Global climate goals are at risk of not getting met, voiced the president of the upcoming COP28 in a summit on Tuesday as African leaders called for changes to be made in what they called an unfair international climate finance system.

The assessment was made by Sultan Al Jaber, who will preside over the summit in the United Arab Emirates (UAE) in two months, coming just three days before the United Nations publishes its first “global stocktake”, an assessment of how nations are doing in their efforts to tackle climate change.

“We are not delivering the results that we need in the time that we need them,” Jaber told delegates at the inaugural Africa Climate Summit in Nairobi, Kenya’s capital.

The summit, which opened earlier this week, has been focused on mobilising financing for Africa’s response to climate change.

Africa suffers some of the most severe impacts of climate change, but the continent only receives around 12 per cent of the financing it needs to cope, according to researchers.

In turn, investments of hundreds of millions of dollars in sustainable development projects were announced on Monday, and Tuesday saw Jaber announce that the UAE were pledging $4.5bn dollars to develop 15 GW of clean power in Africa by 2030.

Germany announced a further 450m euros ($482.31 million) in financing, including 60 million for a green hydrogen project in Kenya, and the US committed $30m to enhance climate resilience and food security efforts.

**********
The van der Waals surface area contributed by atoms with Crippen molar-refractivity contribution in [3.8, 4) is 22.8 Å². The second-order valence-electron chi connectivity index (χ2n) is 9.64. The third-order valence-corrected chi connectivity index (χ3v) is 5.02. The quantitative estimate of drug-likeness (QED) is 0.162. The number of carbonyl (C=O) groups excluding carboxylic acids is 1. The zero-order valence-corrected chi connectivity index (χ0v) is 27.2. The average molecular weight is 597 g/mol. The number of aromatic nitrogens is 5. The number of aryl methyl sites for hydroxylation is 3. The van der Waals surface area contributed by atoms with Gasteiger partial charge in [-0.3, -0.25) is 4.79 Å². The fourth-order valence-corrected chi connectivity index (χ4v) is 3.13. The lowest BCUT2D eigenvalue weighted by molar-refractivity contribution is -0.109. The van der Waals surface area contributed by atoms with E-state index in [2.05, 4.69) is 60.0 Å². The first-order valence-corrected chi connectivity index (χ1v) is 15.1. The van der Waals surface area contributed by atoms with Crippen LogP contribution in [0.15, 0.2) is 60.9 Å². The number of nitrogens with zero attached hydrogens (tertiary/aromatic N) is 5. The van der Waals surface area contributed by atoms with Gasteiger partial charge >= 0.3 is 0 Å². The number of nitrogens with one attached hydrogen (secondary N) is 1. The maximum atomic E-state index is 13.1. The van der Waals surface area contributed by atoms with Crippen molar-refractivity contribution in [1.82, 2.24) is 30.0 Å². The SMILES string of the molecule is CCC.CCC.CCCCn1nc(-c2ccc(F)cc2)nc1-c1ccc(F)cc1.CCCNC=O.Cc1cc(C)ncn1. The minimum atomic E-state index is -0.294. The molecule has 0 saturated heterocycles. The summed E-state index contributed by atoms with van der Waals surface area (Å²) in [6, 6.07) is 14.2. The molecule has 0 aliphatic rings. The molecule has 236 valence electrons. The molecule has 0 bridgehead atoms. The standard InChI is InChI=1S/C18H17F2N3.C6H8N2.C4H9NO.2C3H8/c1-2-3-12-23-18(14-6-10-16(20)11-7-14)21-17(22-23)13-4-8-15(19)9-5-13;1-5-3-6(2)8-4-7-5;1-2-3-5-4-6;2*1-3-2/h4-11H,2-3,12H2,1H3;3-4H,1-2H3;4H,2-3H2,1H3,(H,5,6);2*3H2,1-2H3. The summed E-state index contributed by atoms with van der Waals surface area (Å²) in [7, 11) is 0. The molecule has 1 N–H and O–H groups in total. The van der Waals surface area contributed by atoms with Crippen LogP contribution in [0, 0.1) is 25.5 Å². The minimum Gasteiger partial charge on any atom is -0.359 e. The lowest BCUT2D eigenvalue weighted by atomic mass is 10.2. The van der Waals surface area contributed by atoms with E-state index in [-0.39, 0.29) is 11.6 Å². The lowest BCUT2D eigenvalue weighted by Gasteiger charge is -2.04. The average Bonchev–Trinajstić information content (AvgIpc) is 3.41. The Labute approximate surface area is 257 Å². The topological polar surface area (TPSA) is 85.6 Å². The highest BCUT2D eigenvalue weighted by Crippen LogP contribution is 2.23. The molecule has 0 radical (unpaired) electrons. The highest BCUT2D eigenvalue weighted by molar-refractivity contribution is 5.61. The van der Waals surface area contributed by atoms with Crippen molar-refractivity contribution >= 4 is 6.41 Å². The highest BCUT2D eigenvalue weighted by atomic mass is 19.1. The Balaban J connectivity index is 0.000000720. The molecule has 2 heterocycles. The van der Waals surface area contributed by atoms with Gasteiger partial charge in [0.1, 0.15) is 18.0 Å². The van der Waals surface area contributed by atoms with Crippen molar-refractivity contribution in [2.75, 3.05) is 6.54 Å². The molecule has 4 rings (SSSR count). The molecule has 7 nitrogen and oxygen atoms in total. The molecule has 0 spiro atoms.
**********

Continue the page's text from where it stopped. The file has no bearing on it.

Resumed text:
Commenting on this, HeavyFinance co-founder and CEO, Laimonas Noreika, said: “It’s disheartening to see the world falling behind on its commitments in the ongoing race against climate change. While it’s crucial to applaud the financial contributions from countries like Germany and the United States, we must recognise that the global effort requires a more inclusive approach.

“Developing countries are disproportionately affected by the consequences of climate change, yet they often lack the necessary resources and support to combat it effectively.

“As it is known, agriculture is a significant contributor to global greenhouse gas emissions, accounting for approximately 20 per cent of total emissions. Leveraging the likes of Green Loans, which provide farmers with 0 per cent interest rate loans, encourages low-carbon farming practices and promotes sustainable investments, enhancing the farmer’s life and improving their global impact.

“We must continue to highlight the value and raise awareness of the innovative initiatives available to help drive forward the fight toward net zero. It’s high time we prioritise a fair and equitable international climate financial system that allocates resources where they are needed most, enabling vulnerable regions to build climate resilience and secure a sustainable future for all.”

At the upcoming COP28, African states have planned to push for the expansion of special drawing rights at the International Monetary Fund, which could unlock $500bn worth of climate finance and could be leveraged up to five times.

Kenya’s President, William Ruto, said that special drawing rights should be made available to the countries that need them most, especially as this has not previously been the case.